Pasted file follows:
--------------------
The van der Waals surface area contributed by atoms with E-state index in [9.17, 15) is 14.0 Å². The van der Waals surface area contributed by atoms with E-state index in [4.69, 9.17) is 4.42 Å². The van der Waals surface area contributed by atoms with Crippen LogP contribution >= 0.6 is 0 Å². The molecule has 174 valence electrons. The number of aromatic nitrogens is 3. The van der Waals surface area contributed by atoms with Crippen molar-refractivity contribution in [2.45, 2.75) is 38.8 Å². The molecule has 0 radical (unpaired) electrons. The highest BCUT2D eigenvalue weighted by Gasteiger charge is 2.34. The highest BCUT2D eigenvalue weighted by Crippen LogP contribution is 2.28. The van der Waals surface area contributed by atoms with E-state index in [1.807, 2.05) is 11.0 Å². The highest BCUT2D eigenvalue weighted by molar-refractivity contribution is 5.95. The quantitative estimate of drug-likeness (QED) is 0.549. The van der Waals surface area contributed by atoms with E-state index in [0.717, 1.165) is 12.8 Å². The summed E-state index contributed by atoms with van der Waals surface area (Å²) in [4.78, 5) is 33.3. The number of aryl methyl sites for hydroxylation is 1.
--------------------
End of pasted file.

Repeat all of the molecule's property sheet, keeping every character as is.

The van der Waals surface area contributed by atoms with E-state index in [9.17, 15) is 14.0 Å². The van der Waals surface area contributed by atoms with E-state index in [4.69, 9.17) is 4.42 Å². The van der Waals surface area contributed by atoms with Crippen LogP contribution >= 0.6 is 0 Å². The molecule has 174 valence electrons. The number of aromatic nitrogens is 3. The van der Waals surface area contributed by atoms with Crippen molar-refractivity contribution in [2.45, 2.75) is 38.8 Å². The molecule has 0 radical (unpaired) electrons. The highest BCUT2D eigenvalue weighted by Gasteiger charge is 2.34. The highest BCUT2D eigenvalue weighted by Crippen LogP contribution is 2.28. The van der Waals surface area contributed by atoms with E-state index in [1.807, 2.05) is 11.0 Å². The highest BCUT2D eigenvalue weighted by molar-refractivity contribution is 5.95. The quantitative estimate of drug-likeness (QED) is 0.549. The van der Waals surface area contributed by atoms with E-state index in [0.717, 1.165) is 12.8 Å². The summed E-state index contributed by atoms with van der Waals surface area (Å²) in [4.78, 5) is 33.3. The number of aryl methyl sites for hydroxylation is 1.